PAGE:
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March 27, 2005
Dueling Parliaments In Bishkek Threatens Tulip Revolution

The Tulip Revolution continues to sputter along in the Kyrgyz capitol of Bishkek, where a conflict between the old parliament and the new one elected as a result of the rigged election has caused such confusion that the new security chief briefly threatened to arrest members of the old parliament that had freed him from prison:

TWO rival parliaments competed for power in Kyrgyzstan yesterday, fuelling more political uncertainty three days after the former Soviet countrys longtime leader fled and his government collapsed amid massive demonstrations. ...

Some fear the division - and the competing parliaments - could plunge the shaken central Asian country into deeper turmoil. Both parliaments - the new one elected in the disputed vote that sparked massive discontent and the one that lost the election - met in separate chambers over the weekend, each claiming to represent the people.

Felix Kulov, a former opposition leader who was freed from jail Thursday, warned lawmakers in the old parliament - led by his own allies - that they should step down.

"The new parliament is legitimate and the old parliaments term has expired," said Mr Kulov. He warned the former parliament that "if you get people out, I will take measures to arrest you".

Mr Kulov later apologised when Azim Beknazarov, the prosecutor-general, challenged him, saying: "These are the people who freed you, will you arrest them?"

Political reality has begun to dawn on the Kyrgyz, now that Akayev's regime has collapsed. One might have considered that since the fulcrum of that collapse was the discredited election, the simple solution would have been to declare their results void and re-run the election as soon as possible. However, that obviously won't satisfy the people elected in the last election, some or most of whom probably truly won without any rigging.

The result? Separate governments -- one parliament which chased Akayev out but whose terms, as Kulov noted, have expired, and the other elected under a shadow of fraud. Kulov now controls the security forces of Kyrgyzstan thanks to the old parliament but has suddenly and inexplicably insisted that they cede power to the new parliament. Undoubtedly Kulov doesn't want a return of Akayev, who imprisoned him before abdicating power himself. Failing that, however, it's pretty hard to figure out exactly what Kulov wants.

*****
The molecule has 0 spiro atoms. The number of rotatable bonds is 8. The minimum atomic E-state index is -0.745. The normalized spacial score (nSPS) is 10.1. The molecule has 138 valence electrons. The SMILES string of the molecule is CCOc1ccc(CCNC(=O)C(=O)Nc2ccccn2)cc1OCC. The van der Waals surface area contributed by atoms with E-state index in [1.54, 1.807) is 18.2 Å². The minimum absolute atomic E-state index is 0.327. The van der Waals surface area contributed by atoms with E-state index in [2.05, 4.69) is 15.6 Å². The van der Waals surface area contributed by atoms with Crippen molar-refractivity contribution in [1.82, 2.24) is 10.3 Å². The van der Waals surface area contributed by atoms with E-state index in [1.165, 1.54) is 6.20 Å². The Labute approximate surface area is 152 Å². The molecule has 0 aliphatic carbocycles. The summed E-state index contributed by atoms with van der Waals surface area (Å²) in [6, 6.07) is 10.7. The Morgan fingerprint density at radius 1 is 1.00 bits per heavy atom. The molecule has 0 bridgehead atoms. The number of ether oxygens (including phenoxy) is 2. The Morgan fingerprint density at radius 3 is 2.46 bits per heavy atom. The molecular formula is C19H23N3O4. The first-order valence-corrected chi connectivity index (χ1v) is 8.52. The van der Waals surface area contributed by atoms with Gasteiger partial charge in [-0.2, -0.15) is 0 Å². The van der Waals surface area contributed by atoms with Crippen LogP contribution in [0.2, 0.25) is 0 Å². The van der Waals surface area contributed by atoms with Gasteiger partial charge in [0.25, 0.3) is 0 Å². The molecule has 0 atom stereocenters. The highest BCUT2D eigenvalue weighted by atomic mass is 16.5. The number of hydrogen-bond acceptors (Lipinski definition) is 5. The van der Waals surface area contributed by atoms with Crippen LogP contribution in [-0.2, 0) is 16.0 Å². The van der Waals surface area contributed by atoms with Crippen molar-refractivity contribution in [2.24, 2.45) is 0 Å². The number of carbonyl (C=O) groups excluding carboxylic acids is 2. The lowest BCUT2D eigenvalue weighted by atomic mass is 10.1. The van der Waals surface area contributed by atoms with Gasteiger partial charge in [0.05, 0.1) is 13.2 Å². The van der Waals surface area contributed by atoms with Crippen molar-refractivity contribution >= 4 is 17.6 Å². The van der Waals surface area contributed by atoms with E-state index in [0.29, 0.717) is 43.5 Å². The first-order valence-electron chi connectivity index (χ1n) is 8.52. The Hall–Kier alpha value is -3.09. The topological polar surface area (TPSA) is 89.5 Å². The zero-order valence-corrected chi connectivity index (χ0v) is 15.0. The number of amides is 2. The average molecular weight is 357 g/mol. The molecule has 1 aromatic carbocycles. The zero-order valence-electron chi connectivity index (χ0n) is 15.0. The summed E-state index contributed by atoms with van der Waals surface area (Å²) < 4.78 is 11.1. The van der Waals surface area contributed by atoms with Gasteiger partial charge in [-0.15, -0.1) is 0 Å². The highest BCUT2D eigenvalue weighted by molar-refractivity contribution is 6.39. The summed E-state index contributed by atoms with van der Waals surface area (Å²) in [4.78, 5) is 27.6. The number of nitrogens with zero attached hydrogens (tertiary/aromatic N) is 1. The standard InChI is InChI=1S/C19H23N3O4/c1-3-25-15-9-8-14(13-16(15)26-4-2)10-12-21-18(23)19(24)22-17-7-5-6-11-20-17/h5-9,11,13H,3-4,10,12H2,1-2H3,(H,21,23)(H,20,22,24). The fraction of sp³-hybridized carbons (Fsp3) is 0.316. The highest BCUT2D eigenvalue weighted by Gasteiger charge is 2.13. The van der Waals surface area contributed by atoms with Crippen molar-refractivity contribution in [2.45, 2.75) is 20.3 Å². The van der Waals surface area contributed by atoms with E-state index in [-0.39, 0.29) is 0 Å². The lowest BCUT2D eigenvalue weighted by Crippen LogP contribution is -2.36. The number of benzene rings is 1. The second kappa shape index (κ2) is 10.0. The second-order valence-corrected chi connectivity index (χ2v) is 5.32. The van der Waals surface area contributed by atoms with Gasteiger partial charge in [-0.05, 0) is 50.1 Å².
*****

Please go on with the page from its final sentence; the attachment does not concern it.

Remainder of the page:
It looks like the Kyrgyz revolution fired itself off about six months too early, before the revolutionaries themselves had any idea what they wanted. Their movement has progressed aimlessly and clumsily, and the conflict between the two parliaments shows that little thought about its implications has been applied to the emergent situation. The problem won't be intractable, but unless the Kyrgyz people in power now act to fully define their goals and immediate steps to implement them, no one can feel confident that democracy will result from this putsch.

UPDATE: More on Kulov's position and rationale:

"I think that violating the constitution will hurt the image of our republic, because if we go outside the law, it will give us very big problems," Kulov said.

"First of all, it will give President Akayev an opportunity to try, through international organizations, to return again (to power)," he said. "Because he has not resigned from his office." ...

Speaking to AP, Kulov reiterated his support for the new parliament and said challenges of the official results should be resolved on a case-by-case basis.

"But why dissolve the new parliament?" he said, adding that doing so left the country in control of an acting prime minister and acting president Kurmanbek Bakiyev while the old parliament's mandate was expired.

"Don't tell me that's democracy," he said.

His attentiveness to constitutional law sounds reasonable enough, and his concern for his own hide if he deviates from it appears genuine. I think Kulov will have one hell of a time dislodging the old parliament from their seats using that argument, given their victory over Akayev and the taint of the previous election.

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Posted by Ed Morrissey at March 27, 2005 7:54 PM

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